In early 2011, the Fed dispatched some of its pooh-bahs into the real world to engage with real people. At that time, a rising cost of living was on everyone’s mind, but Dudley told a crowd in Queens that inflation wasn’t as big a deal as they thought. “Today,” he explained, “you can buy an iPad 2 that costs the same as an iPad 1 that is twice as powerful. You have to look at the prices of all things.”
Someone in the back of the room piped up: “I can’t eat an iPad.”
After that episode, the Fed understandably scaled back its attempts at public outreach.
Dudley — “B-Dud” was the appellation given him by friend of The 5 David Stockman — was one of four people whose voice really mattered at the Fed in recent years. With Vice Chairman Stanley Fischer already gone and Chairwoman Janet Yellen out the door in three more months, there are a whole lot of new faces coming in.
Dudley’s replacement will not be named by President Trump; unlike Fed governors, the presidents of regional Fed banks are chosen by those banks’ boards of directors.
“Re: the new tax bill before Congress,” a reader writes: “Does no one question why, only after seven long years, it does away with the inheritance (death) tax?
“Why wait seven years for it to go into effect? The inheritance tax is a travesty and it ought to be repealed immediately. Only the likes of the faker Warren Buffett think an inheritance tax is a good thing.
“Any Congress can undo the acts passed by a previous Congress, so realistically, this does nothing for anyone. No one trusts Congress to do the right thing.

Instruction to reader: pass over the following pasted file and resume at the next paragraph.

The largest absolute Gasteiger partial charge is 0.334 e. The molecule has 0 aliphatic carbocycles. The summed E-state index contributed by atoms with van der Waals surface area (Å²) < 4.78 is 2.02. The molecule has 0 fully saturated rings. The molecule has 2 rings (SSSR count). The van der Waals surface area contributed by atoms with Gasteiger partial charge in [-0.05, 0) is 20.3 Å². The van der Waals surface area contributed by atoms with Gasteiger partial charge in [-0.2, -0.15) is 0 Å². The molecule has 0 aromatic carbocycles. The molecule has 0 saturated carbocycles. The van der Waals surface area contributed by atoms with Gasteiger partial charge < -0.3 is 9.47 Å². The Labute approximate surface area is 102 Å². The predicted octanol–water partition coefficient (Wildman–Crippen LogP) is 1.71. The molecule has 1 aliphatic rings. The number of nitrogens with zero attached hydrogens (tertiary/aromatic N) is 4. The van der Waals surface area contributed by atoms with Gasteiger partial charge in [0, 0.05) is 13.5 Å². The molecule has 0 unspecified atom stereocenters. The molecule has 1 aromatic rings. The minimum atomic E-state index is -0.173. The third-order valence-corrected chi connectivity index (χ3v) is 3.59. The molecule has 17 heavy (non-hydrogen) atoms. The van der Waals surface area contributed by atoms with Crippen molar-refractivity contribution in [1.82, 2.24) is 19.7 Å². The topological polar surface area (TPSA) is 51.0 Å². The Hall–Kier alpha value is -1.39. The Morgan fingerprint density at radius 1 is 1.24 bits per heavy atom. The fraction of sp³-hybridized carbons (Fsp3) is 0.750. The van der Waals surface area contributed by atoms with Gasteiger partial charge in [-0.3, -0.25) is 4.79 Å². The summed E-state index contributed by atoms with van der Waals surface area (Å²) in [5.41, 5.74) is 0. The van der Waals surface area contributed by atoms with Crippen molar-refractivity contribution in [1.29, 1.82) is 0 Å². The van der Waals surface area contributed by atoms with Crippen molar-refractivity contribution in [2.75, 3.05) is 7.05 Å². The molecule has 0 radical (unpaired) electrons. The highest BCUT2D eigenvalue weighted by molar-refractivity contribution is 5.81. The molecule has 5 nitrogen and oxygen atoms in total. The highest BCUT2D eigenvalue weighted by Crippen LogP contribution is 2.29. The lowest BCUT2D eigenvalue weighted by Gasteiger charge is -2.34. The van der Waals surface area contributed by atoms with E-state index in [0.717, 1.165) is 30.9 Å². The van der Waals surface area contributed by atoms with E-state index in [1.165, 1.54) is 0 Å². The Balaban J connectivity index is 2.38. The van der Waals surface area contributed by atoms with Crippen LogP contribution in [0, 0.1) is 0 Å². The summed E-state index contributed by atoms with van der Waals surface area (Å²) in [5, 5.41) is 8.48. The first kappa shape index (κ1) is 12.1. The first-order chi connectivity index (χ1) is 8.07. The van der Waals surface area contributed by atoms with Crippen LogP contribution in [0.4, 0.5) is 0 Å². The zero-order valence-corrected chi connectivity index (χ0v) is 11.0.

“What do you think is the point of this razzmatazz?”
The 5: It’s all about the bogus “scoring” process that congressional wonks go through to estimate the “cost” of one tax cut or another. Putting off the demise of the estate tax allows other tax cuts to go into effect sooner while not blowing up the budget deficit too badly.
But you’re right; seven years is a long time. Assuming this bill passes, there’s nothing to stop another president and/or Congress from changing it long before 2024.
“Given the current state of relations between the U.S. and Russia,” a reader writes after our reflections here last week, “would you recommend any American to attend the World Cup in Russia next summer? I am considering it but am uncertain of my safety.
“Thank you. And keep up the good work!”
The 5: Heh… Legally we can’t dispense “personalized investment advice,” and we’re going to extend that to travel advice as well.
Based on previous experience, a more likely scenario is some sort of Russia-related geopolitical blowup during the World Cup.
It was during the 2008 Summer Olympics in Beijing that Washington’s puppet president in Georgia decided to attack separatists in a quasi-independent region called South Ossetia. Russian troops intervened on behalf of the separatists, and the Georgian forces retreated after five days.
And it was during the 2014 Winter Olympics in Sochi, Russia, that the United States engineered “regime change” in Ukraine. Days later, Foreign Affairs editor Gideon Rose went on the old Colbert Report and described events in, ummm, unusually frank language…
Rose: We want to, basically, distract Russia. Oh, look, you have the highest medal count, oh, you did really well…
Colbert: Here’s a shiny object, we’ll just take an entire country away from you!
So things might get interesting around late June-early July next year…
The 5 Min. Forecast
P.S. Last chance: The content you’ll find at this link is so sensitive, our publishers have chosen to attach a stiff warning to it.
That was last week… and the heat they’re getting is still too strong. So they’ve made the call, and the link comes down tonight at midnight. Here’s your final opportunity to see what the commotion is all about.